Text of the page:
The sections were thawed at room temperature for 10 min, and rehydrated in PBS for 10 min. To unmask antigens, the slides were placed in a microwave-resistant jar containing an alkaline buffer (Vector Laboratories, Burlingame, CA, USA) and microwaving for 2 min on high power (repeat three times with 5-min intervals between steps). After antigen retrieval, the slides were allowed to cool slowly to room temperature for at least 30 min. The slides were then washed three times with PBS and were incubated with the blocker solution (Thermo Scientific) to block non-specific antibody binding for 30 min at room temperature. The slides were then incubated with the primary antibodies. After some washing steps, secondary antibodies were applied. The slides were rinsed between antibody treatments with PBS containing 0.1% Tween-20 (Sigma-Aldrich, St. Louis, MO, USA). The incubation times of primary and secondary antibodies vary from 60 min at room temperature to overnight at 4°C. The slides then counterstained and mounted with Vectashield antifade mounting medium (Vector Laboratories) containing 4′,6-diamidino-2-phenylindole (DAPI). Coverslips were sealed with clear nail polish. To observe CCs and BCs, the slides were stained with a chicken polyclonal antibody against the B1-VATPase (diluted 1:1,500)  and a rabbit polyclonal antibody against the KRT5 (diluted 1:300; Thermo Scientific) , respectively. For the co-localization studies, primary and secondary antibodies were applied sequentially, as described above. The following all secondary antibodies used in this experiment were purchased from Jackson ImmunoResearch Laboratories (West Grove, PA, USA): Cy3-conjugated donkey anti-chicken IgG (1:600) and Alex Fluor®488-conjugated donkey anti-rabbit IgG (1:300). Dako antibody diluent (DAKO, Carpinteria, CA, USA) was used for dilution of primary and secondary antibodies. For negative control, the same staining protocol without the addition of primary antibodies was performed. The slides were observed under an LSM800 confocal microscope (Carl Zeiss, Jena, Germany) and acquired confocal images were analyzed using Zen Blue (Lite) software.
B1-VATPase and KRT5 antibodies were used to perform immunofluorescence staining of CCs and BCs, respectively. At least three epididymides obtained from different individual males were examined. The numbers of CCs and BCs were measured by manually counting the number of B1-VATPase- and KRT5-positive cells per square millimeter epithelium area. To measure B1-VATPase-positive BCs, double labeled epithelial cells were also examined as described above. Zeiss confocal microscope was used to acquire digital images (20× objective).
Tissues were lysed for 30 min on ice in RIPA buffer (Thermo Scientific) containing complete protease inhibitors and phosphatase inhibitors (Roche Applied Science, Indianapolis, IN, USA). The lysate was centrifuged at 16,000×g for 30 min at 4°C and the supernatant was collected. For electrophoresis, samples were prepared in LDS Sample Buffer (Invitrogen) with 4% b-mercaptoethanol and incubated for 30 min at room temperature. The protein was loaded on LDS polyacrylamide gel and electrophoresed as described before . The separated proteins were transferred onto Immun-Blot polyvinylidene difluoride (PVDF) membranes. Antibodies against B1-VATPase (diluted 1:2,500), and KRT5 (diluted 1:1,000) were used and the labelled antigens were detected by chemiluminescence and Kodak imaging films.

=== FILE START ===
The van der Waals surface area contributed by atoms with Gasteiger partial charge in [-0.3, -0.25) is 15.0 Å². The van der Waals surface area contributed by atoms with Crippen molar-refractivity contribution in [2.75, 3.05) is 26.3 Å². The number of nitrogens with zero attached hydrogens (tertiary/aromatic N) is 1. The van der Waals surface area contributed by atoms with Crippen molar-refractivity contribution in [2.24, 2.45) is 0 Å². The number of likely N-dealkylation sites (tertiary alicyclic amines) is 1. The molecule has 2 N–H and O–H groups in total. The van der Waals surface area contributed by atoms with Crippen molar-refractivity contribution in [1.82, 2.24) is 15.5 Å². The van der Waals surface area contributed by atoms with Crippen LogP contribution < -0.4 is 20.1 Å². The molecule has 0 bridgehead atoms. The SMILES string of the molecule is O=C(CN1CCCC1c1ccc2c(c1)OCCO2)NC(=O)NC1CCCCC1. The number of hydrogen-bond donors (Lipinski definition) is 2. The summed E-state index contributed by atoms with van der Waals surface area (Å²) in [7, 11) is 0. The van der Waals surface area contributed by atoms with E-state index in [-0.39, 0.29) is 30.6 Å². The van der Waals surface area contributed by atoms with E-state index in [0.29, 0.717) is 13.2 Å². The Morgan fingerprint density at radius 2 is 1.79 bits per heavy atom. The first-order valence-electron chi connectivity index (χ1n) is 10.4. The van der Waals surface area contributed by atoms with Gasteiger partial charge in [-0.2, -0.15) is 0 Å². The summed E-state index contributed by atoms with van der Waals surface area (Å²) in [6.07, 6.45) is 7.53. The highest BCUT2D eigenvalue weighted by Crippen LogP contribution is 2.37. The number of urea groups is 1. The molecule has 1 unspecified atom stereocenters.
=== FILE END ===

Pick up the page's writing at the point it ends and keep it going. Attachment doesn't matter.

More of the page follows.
The epididymides from at least three bulls were used for all experiments, and for each epididymis, three sections were examined. The numbers of CCs and BCs were analyzed using one-way analysis of variance (ANOVA) test and the significant difference between means of analyzed data was analyzed using Duncan’s multiple range test. A significant difference was indicated by p < 0.01. Measurements of the epithelial area were performed by using Zen Blue (Lite) software.
In the present study, the epididymis of bulls was labeled to examine the presence and localization of B1-VATPase. As shown in Fig. 1, B1-VATPase was expressed and localized in two different cell types, with both cell types lying on the epithelium. Epithelial cells with nuclei positioned close to the lumen were observed with a narrow-shaped morphological characteristic (Fig. 1, arrows) and the other type of epithelial cells was located beneath the basal lamina where BCs were commonly present (Fig. 1, arrowheads). Specialized cells with high expression of V-ATPase in their apical membrane and the nucleus adjacent to the luminal aspect are classical characteristics of epididymal CCs in many species, e.g., mice, rats, pigs, and bats. Therefore, we called these specialized cells narrow-shaped CCs. These narrow-shaped CCs were present from the caput to the corpus; however, they were disappeared in the cauda regions of the epididymis (Fig. 1). The number of cells was much less in the corpus than that in the caput (Fig. 2A). On the other hand, V-ATPase positive cells located in the lower parts of the epithelium were observed in all epididymal regions from the caput and cauda (Fig. 1, arrowheads). The number of V-ATPase positive cells located in the lower parts of the epithelium was highest in the corpus, followed by the caput and cauda epididymal segments (Fig. 2B). V-ATPase-positive spermatozoa were observed in the corpus and cauda (Fig. 1, yellow arrowheads) but not in the caput epididymis (Fig. 1). No labeling was detected from negative controls (Supplementary Fig. S1A and D). Western blotting confirmed the expression of B1-VATPase in the bovine epididymis (Supplementary Fig. 1G).